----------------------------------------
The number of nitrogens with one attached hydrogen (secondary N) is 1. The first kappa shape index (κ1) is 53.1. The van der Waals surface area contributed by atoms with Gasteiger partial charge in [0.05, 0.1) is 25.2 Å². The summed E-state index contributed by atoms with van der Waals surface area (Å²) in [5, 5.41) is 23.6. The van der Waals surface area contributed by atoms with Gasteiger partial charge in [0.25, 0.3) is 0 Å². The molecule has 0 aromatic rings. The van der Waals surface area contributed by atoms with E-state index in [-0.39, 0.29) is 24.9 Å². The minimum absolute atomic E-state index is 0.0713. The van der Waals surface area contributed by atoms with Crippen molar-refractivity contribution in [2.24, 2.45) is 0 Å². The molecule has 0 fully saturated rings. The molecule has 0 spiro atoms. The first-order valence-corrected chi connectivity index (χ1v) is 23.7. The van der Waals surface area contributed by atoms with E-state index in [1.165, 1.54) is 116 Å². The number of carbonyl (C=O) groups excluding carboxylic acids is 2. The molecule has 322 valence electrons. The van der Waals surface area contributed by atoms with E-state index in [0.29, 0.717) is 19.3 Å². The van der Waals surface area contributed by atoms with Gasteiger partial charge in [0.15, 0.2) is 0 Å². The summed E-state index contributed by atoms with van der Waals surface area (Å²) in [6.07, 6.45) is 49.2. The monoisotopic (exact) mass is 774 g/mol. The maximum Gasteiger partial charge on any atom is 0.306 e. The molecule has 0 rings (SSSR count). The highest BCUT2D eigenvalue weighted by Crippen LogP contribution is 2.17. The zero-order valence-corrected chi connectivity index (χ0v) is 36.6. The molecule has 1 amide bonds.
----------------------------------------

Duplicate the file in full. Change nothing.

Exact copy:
The number of nitrogens with one attached hydrogen (secondary N) is 1. The first kappa shape index (κ1) is 53.1. The van der Waals surface area contributed by atoms with Gasteiger partial charge in [0.05, 0.1) is 25.2 Å². The summed E-state index contributed by atoms with van der Waals surface area (Å²) in [5, 5.41) is 23.6. The van der Waals surface area contributed by atoms with Gasteiger partial charge in [0.25, 0.3) is 0 Å². The molecule has 0 aromatic rings. The van der Waals surface area contributed by atoms with E-state index in [-0.39, 0.29) is 24.9 Å². The minimum absolute atomic E-state index is 0.0713. The van der Waals surface area contributed by atoms with Crippen molar-refractivity contribution in [2.24, 2.45) is 0 Å². The molecule has 0 fully saturated rings. The molecule has 0 spiro atoms. The first-order valence-corrected chi connectivity index (χ1v) is 23.7. The van der Waals surface area contributed by atoms with E-state index in [1.165, 1.54) is 116 Å². The number of carbonyl (C=O) groups excluding carboxylic acids is 2. The molecule has 322 valence electrons. The van der Waals surface area contributed by atoms with E-state index in [0.29, 0.717) is 19.3 Å². The van der Waals surface area contributed by atoms with Gasteiger partial charge in [0.15, 0.2) is 0 Å². The summed E-state index contributed by atoms with van der Waals surface area (Å²) in [6.07, 6.45) is 49.2. The monoisotopic (exact) mass is 774 g/mol. The maximum Gasteiger partial charge on any atom is 0.306 e. The molecule has 0 rings (SSSR count). The highest BCUT2D eigenvalue weighted by Crippen LogP contribution is 2.17. The zero-order valence-corrected chi connectivity index (χ0v) is 36.6. The molecule has 1 amide bonds.